16. 16. a) There exists a reliable as- might be eroded. For example, under Best Evidence Rule is notsurance as to the integrity of the an electronic negotiable instru- required to prove either its integ-electronic document or electronic ment would lose its status as an rity or message from the time when “original” if there existed no reli- However, the above conclu-it was first generated in its final able assurance of its integrity. sion should be interpreted withinform and such integrity is shown Integrity. The standard for the context of Sections 6 and 7by evidence aliunde (that is, evi- integrity for “original” electronic of the Act. While an electronicdence other than the electronic documents differ slightly from data message is by itself thedata message itself) or otherwise; electronic “writings.” For “origi- best evidence, it must still inde-and, nals”, the integrity must be pendently qualify as being either b) The electronic document shown to exist “from the time a “writing” or an “original” underor electronic data message is ca- when it was first generated in its Sections 11 and 12 of the IRR,pable of being displayed to the per- final form.” This is intended to respectively. In the case of theson to whom it is to be presented. include the situation where the latter documents, evidence of re- c) For the purposes of para- document was first composed liability and integrity must also begraph (a) above: on paper and later transferred to presented. Otherwise, the elec- (i) The criteria for assessing the computer. In such a situa- tronic data message or docu-integrity shall be whether the in- tion, the Act is to be interpreted ment will merely be taken asformation has remained complete as requiring assurances that the evidence of its contents but notand unaltered, apart from the ad- information remained complete be considered a “writing” or andition of any endorsement and any and unaltered from the time it “original” under Philippine law.change which arises in the normal was composed as a paper docu- Note finally, that the last para-course of communication, storage ment onwards, and not merely graph of Section 11 only dealsand display; and from the time it was translated with the Best Evidence Rule and (ii) The standard of reliability into electronic form (¶66, Guide). not upon the admissibility ofrequired shall be assessed in the Originals and the Best Evi- electronic documents in generallight of the purpose for which the dence Rule. The Best Evidence – a matter which is discussed ininformation was generated and in Rule states that when a docu- Section 18 of the IRR (supra).the light of all relevant circum- ment is the subject of inquiry, no Briefly, an electronic documentstances. evidence shall be admissible is considered the functional An electronic data message or other than the original document equivalent of a written docu-electronic document meeting and itself (Section 3, Rule 130, Rules ment. Hence, the electroniccomplying with the requirements of Court). If taken in the context document will have to complyof Sections 6 or 7 of the Act shall of the Act, it would appear that with the same rules governingbe the best evidence of the agree- all electronic documents to be the admissibility of written docu-ment and transaction contained presented in evidence must ments.therein. comply with the requisites of an “original” (i.e., maintain their in- Section 12. Solemn Contracts. What are “Originals.” “Origi- tegrity and reliability under Sec- No provision of the Act shall ap-nal” electronic documents are tion 11, IRR). ply to vary any and all require-legally relevant and significant The final paragraph of the ments of existing laws and relevantonly if they retain their unique- above section however, implies judicial pronouncements respect-ness. The real word equivalents that this is not the case. It states ing formalities required in the ex-of “original” electronic docu- that with respect to electronic ecution of documents for their va-ments are, among others, nego- data messages and electronic lidity. Hence, when the law re-tiable instruments (bills of ex- documents, the mere fact that quires that a contract be in somechange and promissory notes), they comply with Sections 6 and form in order that it may be validnegotiable instruments of title, 7 of the Act will render them the or enforceable, or that a contractstock certificates, deposit certifi- best evidence of the agreement is proved in a certain way, that re-cates, and treasury instruments. or transaction contained therein. quirement is absolute and indis-With these, the presentation of This means that electronic data pensable.the physical document itself es- messages by themselves aretablishes the right of the holder considered an original document What are Solemn Contracts.and his authority to perform for purposes of complying with Solemn contracts are thosetransactions relating to them. the Best Evidence Rule. In this which are valid only if the formHence, the integrity of the “origi- regard, the electronic document prescribed by law is observed.nal” must be established before need not comply with the re- For example, the agreementsit can be considered as such. quirements of Section 11 of the under the Statute of Frauds mustOtherwise, the faith in and com- IRR relating to “originals”– that be in writing or they will be un-mercial reliance upon such is, the party presenting the elec- enforceable. However, the pro-documents in electronic form tronic document as an original vision applies not only to con-16 THE ELECTRONIC COMMERCE ACT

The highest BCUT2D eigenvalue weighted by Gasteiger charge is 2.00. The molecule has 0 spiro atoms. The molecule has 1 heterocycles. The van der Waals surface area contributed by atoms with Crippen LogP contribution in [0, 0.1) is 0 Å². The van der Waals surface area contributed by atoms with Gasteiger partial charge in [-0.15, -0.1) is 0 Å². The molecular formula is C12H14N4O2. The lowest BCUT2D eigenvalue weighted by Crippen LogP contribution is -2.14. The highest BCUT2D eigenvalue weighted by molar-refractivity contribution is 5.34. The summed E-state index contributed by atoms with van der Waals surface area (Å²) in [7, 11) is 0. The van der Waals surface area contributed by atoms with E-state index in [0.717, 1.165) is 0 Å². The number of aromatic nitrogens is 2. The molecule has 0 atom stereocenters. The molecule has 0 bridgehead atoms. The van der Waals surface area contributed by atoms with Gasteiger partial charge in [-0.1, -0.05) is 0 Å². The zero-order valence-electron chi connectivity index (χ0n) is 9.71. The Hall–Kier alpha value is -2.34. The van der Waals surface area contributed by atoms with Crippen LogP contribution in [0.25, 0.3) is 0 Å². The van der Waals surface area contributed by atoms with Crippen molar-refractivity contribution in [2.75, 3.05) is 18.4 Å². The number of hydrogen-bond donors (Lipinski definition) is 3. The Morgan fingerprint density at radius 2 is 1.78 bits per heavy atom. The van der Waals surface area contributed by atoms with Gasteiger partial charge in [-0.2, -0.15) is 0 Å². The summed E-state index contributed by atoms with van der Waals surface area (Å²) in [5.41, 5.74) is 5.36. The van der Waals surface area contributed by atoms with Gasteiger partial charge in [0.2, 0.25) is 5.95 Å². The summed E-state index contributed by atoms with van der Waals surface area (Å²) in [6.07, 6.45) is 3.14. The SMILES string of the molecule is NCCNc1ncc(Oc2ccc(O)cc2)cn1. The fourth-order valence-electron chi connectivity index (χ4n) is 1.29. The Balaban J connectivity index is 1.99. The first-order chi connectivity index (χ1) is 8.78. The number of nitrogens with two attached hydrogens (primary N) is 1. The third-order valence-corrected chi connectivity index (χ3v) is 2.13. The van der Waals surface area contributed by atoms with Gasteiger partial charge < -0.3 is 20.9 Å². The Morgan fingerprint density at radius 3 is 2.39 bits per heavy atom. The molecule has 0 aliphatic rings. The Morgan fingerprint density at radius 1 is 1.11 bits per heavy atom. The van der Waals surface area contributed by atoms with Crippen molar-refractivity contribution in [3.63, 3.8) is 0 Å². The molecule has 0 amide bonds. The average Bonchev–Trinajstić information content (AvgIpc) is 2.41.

17. 17. tracts or agreements but docu- soon since the ability to have provision using the ETA as aments of all kinds which must be electronic notarization will go a starting point. Concerns werein writing to be valid. long way in promoting the use raised regarding the ease by Notarized Documents. In of electronic means for conduct- which electronic signatures maysome instances, the law requires ing business. be forged or falsified. Hence, itthat documents be acknowl- was deemed necessary to re-edged before a notary public Legal Recognition quire integrity and reliability frombefore they are considered valid. of Electronic Signatures electronic signatures. Further-An example is a notarial will more, the ability to indepen-which must not only be in writ- Section 13. Legal Recognition dently verify electronic signa-ing but must also be signed by of Electronic Signatures. An elec- tures gives comfort to those whoat least three (3) witnesses and tronic signature relating to an elec- may be required to rely uponacknowledged before a notary tronic document or electronic data them. Independent verificationpublic. Otherwise, it is invalid message shall be equivalent to the was also intended to encourageand the decedent is deemed to signature of a person on a written individuals to conduct their ownhave died intestate. document if the signature: due diligence respecting the Under Philippine law, nota- a) is an electronic signature identity of the signer and authen-rized documents enjoy a higher as defined in Section 6(g) of these ticity of the of acceptability largely Rules; and, The Recognition of Electronicbecause the Rules of Court con- b) is proved by showing that Signatures under the Model Lawsiders them public documents a prescribed procedure, not alter- and the ETA. The Model Lawwhich are easier to present in able by the parties interested in the adopted all types and kinds ofevidence (Section 19[b], Rule electronic document or electronic electronic signatures provided132, Rules of Court). In fact, no- data message, existed under which: the latter constituted the func-tarized documents may be pre- (i) A method is used to iden- tional equivalent of manuallysented into evidence without fur- tify the party sought to be bound signed signatures. Hence, Ar-ther proof because the notarial and to indicate said party’s access ticle 7 of the Model Law merelyacknowledgement is prima facie to the electronic document or elec- requires that the electronic sig-evidence of the execution of the tronic data message necessary for nature utilize a method to iden-document (Section 30 Rule 132, his consent or approval through tify a person and to indicate thatRules of Court). the electronic signature; person’s approval of the informa- This is distinguished from the (ii) Said method is reliable and tion contained in the electronictreatment of private documents appropriate for the purpose for data message. The samewhich are admissible only after which the electronic document or wholesale validation of elec-their authenticity and due execu- electronic data message was gen- tronic signatures also appears intion are established (Section 20, erated or communicated, in the Section 8 of the Singapore ETA.Rule 132, Rules of Court). As a light of all circumstances, includ- This approach is consistentresult, many transactions are ing any relevant agreement; with the aim of the Model Law toevidenced by notarized agree- (iii) It is necessary for the be technology-neutral. It like-ments so much so that in the party sought to be bound, in or- wise embodies the application ofminds of many, a contract is in- der to proceed further with the the functional equivalent ap-valid until notarized. This is, of transaction, to have executed or proach. Hence, there exists nocourse, largely untrue. provided the electronic signature; discrimination as to any type of Given this widespread use of and, electronic signature.notarized documents, the Act (iv) The other party is autho- The Limited Recognition ofprovides that the Supreme Court rized and enabled to verify the Electronic Signatures under themay adopt authentication proce- electronic signature and to make Act. The Act, however, does notdures including electronic nota- the decision to proceed with the embrace all types of electronicrization systems (Section 11, transaction authenticated by the signatures adopted under theAct). Originally, the Act was sup- same. Model Law. In fact, the Act im-posed to include provisions The parties may agree to adopt poses strict requirements beforeregulating electronic notarization supplementary or alternative pro- an electronic signature qualifiesand the licensing of cedures provided that the require- as a handwritten signature.“cybernotaries.” However, it was ments of paragraph (b) are com- These are set forth in para-feared that the ensuing debate plied with. graphs (i) to (iv) above and inon the issue might delay the For purposes of subparagraphs Section 8 (a) to (d) of the Act.passage and approval of the act. (i) and (ii) of paragraph (b), the It is submitted that these re-Hence, the responsibility was factors referred to in Annex “2” quirements were put in place inpassed on to the Supreme may be taken into account. an attempt to ensure that onlyCourt. It is hoped that the High Rationale. The Senate tech- reliable electronic signatures areCourt will issue its regulations nical working group crafted this recognized under Philippine law.THE ELECTRONIC COMMERCE ACT 17